Egypt: No access to prisons for Amnesty International delegates

'We regret that the Egyptian authorities did not permit us to conduct interviews with several men and Women's rights's rightss rights's rights's rights's rights held in Egyptian prisons,' Amnesty International said.

The delegates met with civil society activists, victims of human rights violations and their relatives, as well as Egyptian officials.

A list of men and Women's rights's rightss rights's rights's rights's rights, including prisoners of conscience and possible prisoners of conscience, whom the organisation had planned to meet, was submitted to the Egyptian authorities over one month prior to travel. However, permission to visit any of those mentioned on the list was denied by the authorities. The list included:

- human rights activist Saad Eddin Ibrahim, sentenced on appeal to seven years' imprisonment on 29 July 2002 by the Supreme State Security Court, on charges of accepting foreign funds without authorization, disseminating false information harmful to Egypt's interest, and embezzlement;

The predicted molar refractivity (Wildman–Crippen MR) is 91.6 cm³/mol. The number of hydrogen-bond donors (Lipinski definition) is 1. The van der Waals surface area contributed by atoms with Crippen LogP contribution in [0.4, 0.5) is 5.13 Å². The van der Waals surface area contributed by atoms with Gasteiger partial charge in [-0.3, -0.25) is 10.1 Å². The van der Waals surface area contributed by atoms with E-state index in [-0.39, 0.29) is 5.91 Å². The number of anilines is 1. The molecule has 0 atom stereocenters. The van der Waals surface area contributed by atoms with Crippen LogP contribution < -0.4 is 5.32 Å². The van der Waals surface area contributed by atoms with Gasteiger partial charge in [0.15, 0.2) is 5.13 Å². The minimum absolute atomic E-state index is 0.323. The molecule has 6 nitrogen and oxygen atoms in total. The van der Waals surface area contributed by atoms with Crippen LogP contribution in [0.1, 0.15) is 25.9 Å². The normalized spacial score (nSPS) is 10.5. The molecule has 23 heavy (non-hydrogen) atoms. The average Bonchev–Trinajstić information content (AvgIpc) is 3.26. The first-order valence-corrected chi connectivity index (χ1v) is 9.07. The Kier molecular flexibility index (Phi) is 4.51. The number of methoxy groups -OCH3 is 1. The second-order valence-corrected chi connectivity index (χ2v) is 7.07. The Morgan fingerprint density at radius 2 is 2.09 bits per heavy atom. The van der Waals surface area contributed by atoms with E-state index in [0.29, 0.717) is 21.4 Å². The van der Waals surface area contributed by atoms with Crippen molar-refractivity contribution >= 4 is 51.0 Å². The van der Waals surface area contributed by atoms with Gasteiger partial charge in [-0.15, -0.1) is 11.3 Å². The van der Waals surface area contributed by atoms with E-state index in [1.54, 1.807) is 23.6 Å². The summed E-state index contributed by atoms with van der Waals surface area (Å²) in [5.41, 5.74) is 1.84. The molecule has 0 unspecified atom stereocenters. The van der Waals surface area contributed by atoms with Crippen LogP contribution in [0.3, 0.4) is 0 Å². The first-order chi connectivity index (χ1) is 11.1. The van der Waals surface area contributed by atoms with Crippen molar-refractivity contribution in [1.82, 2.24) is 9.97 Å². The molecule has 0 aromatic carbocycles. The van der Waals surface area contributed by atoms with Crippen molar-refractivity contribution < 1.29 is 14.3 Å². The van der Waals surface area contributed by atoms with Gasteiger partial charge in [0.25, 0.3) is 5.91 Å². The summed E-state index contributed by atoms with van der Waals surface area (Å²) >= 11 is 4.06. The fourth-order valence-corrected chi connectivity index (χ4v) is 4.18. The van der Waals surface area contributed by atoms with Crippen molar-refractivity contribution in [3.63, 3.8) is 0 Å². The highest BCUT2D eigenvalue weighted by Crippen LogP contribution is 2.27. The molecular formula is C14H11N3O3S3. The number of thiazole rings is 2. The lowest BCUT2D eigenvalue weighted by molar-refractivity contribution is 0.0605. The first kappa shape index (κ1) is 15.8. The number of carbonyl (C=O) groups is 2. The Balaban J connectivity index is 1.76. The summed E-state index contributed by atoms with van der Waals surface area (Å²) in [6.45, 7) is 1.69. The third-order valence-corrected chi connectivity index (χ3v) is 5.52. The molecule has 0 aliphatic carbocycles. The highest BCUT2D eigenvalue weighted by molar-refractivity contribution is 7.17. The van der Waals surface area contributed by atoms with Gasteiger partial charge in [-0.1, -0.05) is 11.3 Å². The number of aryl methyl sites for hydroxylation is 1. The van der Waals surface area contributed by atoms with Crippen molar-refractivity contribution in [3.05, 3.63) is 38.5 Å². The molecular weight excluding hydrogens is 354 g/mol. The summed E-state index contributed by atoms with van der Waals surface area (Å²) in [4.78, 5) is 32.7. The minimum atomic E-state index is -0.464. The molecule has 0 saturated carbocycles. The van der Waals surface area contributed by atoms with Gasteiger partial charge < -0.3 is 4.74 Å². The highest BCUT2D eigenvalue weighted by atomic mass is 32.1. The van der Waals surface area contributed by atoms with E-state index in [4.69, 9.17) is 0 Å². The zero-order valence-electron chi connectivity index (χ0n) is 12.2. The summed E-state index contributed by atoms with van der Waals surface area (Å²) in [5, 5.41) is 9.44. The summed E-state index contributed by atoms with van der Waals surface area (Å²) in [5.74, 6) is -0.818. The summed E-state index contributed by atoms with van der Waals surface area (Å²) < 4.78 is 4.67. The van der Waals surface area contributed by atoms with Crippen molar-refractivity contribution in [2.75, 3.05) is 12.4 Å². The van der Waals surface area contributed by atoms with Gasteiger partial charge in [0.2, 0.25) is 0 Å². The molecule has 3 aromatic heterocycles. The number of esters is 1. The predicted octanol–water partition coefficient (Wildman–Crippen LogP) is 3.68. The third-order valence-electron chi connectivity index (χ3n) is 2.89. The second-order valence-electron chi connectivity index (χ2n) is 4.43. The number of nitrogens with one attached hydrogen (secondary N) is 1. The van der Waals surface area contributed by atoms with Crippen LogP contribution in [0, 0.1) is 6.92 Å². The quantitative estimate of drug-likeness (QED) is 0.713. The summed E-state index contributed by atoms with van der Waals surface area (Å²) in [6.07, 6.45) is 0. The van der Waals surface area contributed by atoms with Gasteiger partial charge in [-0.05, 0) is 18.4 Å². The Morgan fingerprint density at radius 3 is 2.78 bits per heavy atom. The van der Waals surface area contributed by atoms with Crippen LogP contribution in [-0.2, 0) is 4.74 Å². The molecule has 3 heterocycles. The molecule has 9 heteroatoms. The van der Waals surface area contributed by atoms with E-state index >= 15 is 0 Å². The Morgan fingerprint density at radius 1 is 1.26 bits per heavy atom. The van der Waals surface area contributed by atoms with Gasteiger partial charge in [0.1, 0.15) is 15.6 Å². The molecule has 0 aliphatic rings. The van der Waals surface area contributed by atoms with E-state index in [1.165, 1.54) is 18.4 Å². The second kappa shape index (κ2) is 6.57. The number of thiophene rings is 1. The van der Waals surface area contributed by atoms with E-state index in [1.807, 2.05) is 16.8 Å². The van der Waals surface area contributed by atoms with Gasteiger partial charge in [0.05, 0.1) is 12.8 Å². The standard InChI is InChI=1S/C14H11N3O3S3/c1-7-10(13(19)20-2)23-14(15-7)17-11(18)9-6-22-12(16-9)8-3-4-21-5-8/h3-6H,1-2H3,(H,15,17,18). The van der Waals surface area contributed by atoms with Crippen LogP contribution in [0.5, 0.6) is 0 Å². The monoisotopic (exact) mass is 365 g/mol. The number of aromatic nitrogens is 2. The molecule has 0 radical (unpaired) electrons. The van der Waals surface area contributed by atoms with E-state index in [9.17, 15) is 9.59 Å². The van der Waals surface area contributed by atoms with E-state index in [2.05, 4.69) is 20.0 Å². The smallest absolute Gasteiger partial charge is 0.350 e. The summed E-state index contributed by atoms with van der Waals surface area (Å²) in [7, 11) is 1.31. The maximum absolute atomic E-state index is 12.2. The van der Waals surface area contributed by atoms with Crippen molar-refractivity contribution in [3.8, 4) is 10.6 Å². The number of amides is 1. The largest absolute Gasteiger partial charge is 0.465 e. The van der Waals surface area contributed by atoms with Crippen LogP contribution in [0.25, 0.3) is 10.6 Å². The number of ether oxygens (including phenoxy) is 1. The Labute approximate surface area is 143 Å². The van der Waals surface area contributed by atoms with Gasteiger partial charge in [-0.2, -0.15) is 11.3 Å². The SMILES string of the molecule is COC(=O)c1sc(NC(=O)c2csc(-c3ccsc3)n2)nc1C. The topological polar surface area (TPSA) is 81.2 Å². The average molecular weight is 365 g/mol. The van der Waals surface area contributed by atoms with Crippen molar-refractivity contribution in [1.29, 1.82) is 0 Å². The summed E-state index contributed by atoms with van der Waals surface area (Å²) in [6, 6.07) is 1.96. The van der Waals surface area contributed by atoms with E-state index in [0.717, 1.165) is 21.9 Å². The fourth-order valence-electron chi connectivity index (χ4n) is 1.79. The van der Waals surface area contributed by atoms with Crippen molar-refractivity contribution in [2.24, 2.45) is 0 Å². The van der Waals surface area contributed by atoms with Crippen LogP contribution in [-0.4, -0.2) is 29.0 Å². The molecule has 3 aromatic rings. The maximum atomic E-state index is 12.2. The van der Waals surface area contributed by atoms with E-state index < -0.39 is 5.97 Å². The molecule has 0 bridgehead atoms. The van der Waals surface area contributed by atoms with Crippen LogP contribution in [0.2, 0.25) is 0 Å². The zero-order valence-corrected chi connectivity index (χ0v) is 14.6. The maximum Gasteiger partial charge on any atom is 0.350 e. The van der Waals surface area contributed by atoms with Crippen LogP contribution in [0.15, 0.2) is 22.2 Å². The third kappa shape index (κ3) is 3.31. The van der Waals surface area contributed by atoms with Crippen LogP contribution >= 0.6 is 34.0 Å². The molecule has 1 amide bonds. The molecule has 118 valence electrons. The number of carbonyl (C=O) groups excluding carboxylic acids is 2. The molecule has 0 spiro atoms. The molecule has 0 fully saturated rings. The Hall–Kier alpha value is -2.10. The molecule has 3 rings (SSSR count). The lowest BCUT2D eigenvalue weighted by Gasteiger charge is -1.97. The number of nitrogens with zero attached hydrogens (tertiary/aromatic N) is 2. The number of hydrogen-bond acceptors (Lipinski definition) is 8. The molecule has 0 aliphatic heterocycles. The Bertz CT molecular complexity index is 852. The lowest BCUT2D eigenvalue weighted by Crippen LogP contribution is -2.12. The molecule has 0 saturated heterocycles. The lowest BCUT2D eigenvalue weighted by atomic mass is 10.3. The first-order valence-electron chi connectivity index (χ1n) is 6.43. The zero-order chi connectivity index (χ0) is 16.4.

- three British citizens, Maajid Nawaz, Ian Malcolm Nisbett, and Reza Pankhurst, who were arrested on 1 April 2002. Their trial, before the (Emergency) Supreme State Security Court, is scheduled to begin on 20 October 2002 in connection with their alleged affiliation with the banned Hizb al-Tahrir al-Islami (Islamic Liberation Party). The three men as well as Egyptian nationals who were detained in the same case were reportedly subjected to torture or ill-treatment in the initial period of their detention;

- Sa'd Zaghlul al-'Ashmawi Muhammad Sabir al-'Ashmawi, Muhammad Badi'a 'Abd al-Magid, and Ahmad Ibrahim Ahmad al-Halawani, sentenced to five years' imprisonment in November 2000, for their alleged affiliation with the banned Muslim Brotherhood.

- Manal Wahid Mana'i, mother of five, who was sentenced in September 2000 by an exceptional court - established under emergency laws - to five years' imprisonment under charges of contempt of religion. She was accused of being the leader of a religious group, which allegedly attributes divine status to a late Sufi Sheikh.

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